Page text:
There’s nothing like watching a good thriller. If the story is gripping and the characters are interesting, then you know you are trapped until the end. The sense of mystery and tension that a good thriller manages to create can be outstanding. Many movies and TV shows try to recreate those feelings constantly, but very few TV series achieve it. Pieces of Her might be one of those that succeeded where others didn’t.
Pieces of Her is directed by Minkie Spiro, and stars Toni Collette, Bella Heathcore, David Wenham, Jacob Scipio, and Omari Hardwick. The series tells the story of Andy, a young woman who gets trapped in a mass shooting inside a restaurant. There, she witnesses her mother kill the shooter to defend her. The problem is, that the shooting is only the beginning, as she starts to discover that her mother, and her own life are not what they seemed to be.
The TV series is based on the novel of the same name by Karin Slaughter, who has the perfect name to be one of the most prolific and successful crime writers of the last decade. Slaughter’s books have sold millions, and they have a huge fan base. The success of the books comes from the consistency of Slaughter’s writing and the ability she has to weave storylines in a way that makes the reader want to push forward and find out what happens no matter what.
So, the series already has an advantage by being based on source material that has proven to be successful. The momentum of the book, the tension, the twists, and the sense of urgency are all things that the TV show needs to translate from the page to the screen. Having seen the end result, we can say that Spiro and the rest of her team of filmmakers were successful in their endeavor.
Pieces of Her has an amazing pace, unlike many other shows that feel like they are dragging the story and not getting to the point for some reason. This show wastes no time in getting the characters to the place they need to be for the story to take place. Once it starts, it will be difficult to put it down and not watch the whole season in just one sitting. This series is the definition of binge-watching.
Of course, the show wouldn’t be so entertaining to watch without a good cast to anchor the characters in reality. Collette and Heathcore are our two leads, and they do an incredible job, as a pair of mother and daughter that could not be more different from each other. Where Laura, Collette’s character, is cold and calculated, Heathcore’s character, Andy, is all emotion and instinct.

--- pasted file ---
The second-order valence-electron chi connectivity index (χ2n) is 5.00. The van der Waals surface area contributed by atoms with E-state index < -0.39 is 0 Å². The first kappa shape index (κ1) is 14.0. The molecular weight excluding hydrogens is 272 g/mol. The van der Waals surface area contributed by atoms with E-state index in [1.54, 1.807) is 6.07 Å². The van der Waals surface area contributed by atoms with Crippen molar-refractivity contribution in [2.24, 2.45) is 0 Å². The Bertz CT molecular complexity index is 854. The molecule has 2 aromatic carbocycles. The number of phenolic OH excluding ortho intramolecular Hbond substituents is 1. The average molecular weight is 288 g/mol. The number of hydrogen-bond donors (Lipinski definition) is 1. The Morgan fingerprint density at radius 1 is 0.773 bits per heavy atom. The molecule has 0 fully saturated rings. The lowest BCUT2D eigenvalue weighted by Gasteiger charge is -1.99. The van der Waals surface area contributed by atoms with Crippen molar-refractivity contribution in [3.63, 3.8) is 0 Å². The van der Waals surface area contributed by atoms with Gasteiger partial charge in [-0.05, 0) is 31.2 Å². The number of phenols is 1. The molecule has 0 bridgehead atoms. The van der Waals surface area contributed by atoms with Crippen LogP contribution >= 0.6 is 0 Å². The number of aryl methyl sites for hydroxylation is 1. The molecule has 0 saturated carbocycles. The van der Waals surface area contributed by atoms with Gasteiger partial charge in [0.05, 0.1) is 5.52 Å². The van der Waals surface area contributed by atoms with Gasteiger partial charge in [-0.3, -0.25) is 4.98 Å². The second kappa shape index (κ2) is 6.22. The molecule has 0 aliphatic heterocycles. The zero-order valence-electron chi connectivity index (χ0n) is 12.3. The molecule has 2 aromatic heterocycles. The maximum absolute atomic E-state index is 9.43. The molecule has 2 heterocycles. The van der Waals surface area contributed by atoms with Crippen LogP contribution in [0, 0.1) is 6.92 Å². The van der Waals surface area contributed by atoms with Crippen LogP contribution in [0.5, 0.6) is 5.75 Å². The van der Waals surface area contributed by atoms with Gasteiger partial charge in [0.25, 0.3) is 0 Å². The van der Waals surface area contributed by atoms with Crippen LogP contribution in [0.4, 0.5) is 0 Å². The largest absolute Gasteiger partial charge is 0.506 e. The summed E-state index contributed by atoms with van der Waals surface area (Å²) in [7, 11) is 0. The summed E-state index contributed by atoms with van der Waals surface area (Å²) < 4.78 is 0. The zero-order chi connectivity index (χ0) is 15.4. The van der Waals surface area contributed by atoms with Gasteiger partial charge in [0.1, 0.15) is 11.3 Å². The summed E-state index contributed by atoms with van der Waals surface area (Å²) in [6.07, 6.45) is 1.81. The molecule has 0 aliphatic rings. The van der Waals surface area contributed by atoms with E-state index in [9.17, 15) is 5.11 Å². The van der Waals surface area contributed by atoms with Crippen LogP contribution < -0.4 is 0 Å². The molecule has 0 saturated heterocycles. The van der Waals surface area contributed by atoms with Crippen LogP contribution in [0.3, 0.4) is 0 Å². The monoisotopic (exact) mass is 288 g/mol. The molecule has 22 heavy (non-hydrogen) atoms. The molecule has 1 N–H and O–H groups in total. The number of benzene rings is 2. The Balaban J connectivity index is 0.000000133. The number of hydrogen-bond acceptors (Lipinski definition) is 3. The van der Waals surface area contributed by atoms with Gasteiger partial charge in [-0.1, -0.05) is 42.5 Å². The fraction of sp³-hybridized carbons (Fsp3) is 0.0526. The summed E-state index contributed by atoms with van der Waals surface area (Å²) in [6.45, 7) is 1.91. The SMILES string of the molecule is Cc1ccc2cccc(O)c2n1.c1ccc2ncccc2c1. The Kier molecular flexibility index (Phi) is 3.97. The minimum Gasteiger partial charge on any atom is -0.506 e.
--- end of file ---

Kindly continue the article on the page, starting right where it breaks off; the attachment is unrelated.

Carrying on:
Collette has been killing it in basically every role she’s gotten for the past two decades. The actress has a quality that puts her in the everyday woman category, but when she begins to perform, that quality gives a sense of realism to her characters that isn’t present with many other actresses. It is not an easy thing to pull off.
Heathcore on the other hand, is quite talented, and it is great to see her have a leading role in a show like this. Here, more people can see her face upfront and not be hidden in the background as a supporting character.
Because the show focuses on these two very different characters, the show has two very different feelings and tones depending on which characters are focusing on at a given time. It keeps things dynamic enough to always have people’s attention.
Spiro is not reinventing the wheel here in terms of direction. Her work here is an amalgamation of everything that she has done in the past, having worked on countless TV shows and being very good at that. Here in Pieces of Her, it is clear that her time in Better Call Saul prepared her for the challenges at hand. Spiro directed all eight episodes, and the series is better for it.
If this was a show of a weekly release, the ending of each episode would make for an incredible cliffhanger, but as it is, the endings keep the momentum going from start to finish. The only thing against the show is that in the ocean of content that is being released, it might get lost in the mix and even become forgettable after people have watched it. The series deserves better than that because, while it isn’t something revolutionary by any means, it is really some good old fashion TV series. We need that every once in a while.